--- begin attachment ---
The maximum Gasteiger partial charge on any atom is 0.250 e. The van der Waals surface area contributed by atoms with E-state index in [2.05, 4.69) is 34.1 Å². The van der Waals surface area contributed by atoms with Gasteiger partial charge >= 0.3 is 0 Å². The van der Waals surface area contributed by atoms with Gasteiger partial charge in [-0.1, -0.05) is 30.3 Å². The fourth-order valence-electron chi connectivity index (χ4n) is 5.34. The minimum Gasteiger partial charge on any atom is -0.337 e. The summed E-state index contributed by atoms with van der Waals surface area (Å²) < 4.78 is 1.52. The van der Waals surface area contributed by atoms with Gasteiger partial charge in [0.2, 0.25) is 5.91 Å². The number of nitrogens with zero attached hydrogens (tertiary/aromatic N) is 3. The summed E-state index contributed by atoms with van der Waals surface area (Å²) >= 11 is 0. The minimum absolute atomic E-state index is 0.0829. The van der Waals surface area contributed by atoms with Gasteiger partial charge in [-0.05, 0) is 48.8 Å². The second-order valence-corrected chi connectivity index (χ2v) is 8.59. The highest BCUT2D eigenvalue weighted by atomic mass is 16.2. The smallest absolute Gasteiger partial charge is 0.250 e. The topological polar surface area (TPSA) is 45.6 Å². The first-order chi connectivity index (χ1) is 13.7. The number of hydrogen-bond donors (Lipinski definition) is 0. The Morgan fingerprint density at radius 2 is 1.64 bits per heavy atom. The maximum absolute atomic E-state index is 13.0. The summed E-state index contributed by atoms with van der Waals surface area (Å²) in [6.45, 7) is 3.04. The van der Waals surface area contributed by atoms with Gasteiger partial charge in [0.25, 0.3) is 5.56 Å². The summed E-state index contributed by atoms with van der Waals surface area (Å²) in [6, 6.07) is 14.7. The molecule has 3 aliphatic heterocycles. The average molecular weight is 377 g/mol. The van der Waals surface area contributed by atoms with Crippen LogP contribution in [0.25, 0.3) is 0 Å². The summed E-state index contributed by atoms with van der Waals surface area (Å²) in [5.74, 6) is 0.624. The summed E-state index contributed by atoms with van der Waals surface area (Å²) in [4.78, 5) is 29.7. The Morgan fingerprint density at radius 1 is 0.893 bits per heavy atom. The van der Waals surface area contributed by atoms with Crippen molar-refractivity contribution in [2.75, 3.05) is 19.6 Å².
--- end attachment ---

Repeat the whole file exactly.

The maximum Gasteiger partial charge on any atom is 0.250 e. The van der Waals surface area contributed by atoms with E-state index in [2.05, 4.69) is 34.1 Å². The van der Waals surface area contributed by atoms with Gasteiger partial charge >= 0.3 is 0 Å². The van der Waals surface area contributed by atoms with Gasteiger partial charge in [-0.1, -0.05) is 30.3 Å². The fourth-order valence-electron chi connectivity index (χ4n) is 5.34. The minimum Gasteiger partial charge on any atom is -0.337 e. The summed E-state index contributed by atoms with van der Waals surface area (Å²) < 4.78 is 1.52. The van der Waals surface area contributed by atoms with Gasteiger partial charge in [0.2, 0.25) is 5.91 Å². The number of nitrogens with zero attached hydrogens (tertiary/aromatic N) is 3. The summed E-state index contributed by atoms with van der Waals surface area (Å²) >= 11 is 0. The minimum absolute atomic E-state index is 0.0829. The van der Waals surface area contributed by atoms with Gasteiger partial charge in [-0.05, 0) is 48.8 Å². The second-order valence-corrected chi connectivity index (χ2v) is 8.59. The highest BCUT2D eigenvalue weighted by atomic mass is 16.2. The smallest absolute Gasteiger partial charge is 0.250 e. The topological polar surface area (TPSA) is 45.6 Å². The first-order chi connectivity index (χ1) is 13.7. The number of hydrogen-bond donors (Lipinski definition) is 0. The Morgan fingerprint density at radius 2 is 1.64 bits per heavy atom. The maximum absolute atomic E-state index is 13.0. The summed E-state index contributed by atoms with van der Waals surface area (Å²) in [6.45, 7) is 3.04. The van der Waals surface area contributed by atoms with Gasteiger partial charge in [0.25, 0.3) is 5.56 Å². The summed E-state index contributed by atoms with van der Waals surface area (Å²) in [6, 6.07) is 14.7. The molecule has 3 aliphatic heterocycles. The average molecular weight is 377 g/mol. The van der Waals surface area contributed by atoms with Crippen LogP contribution in [0.25, 0.3) is 0 Å². The summed E-state index contributed by atoms with van der Waals surface area (Å²) in [5.74, 6) is 0.624. The summed E-state index contributed by atoms with van der Waals surface area (Å²) in [4.78, 5) is 29.7. The Morgan fingerprint density at radius 1 is 0.893 bits per heavy atom. The van der Waals surface area contributed by atoms with Crippen molar-refractivity contribution in [2.75, 3.05) is 19.6 Å².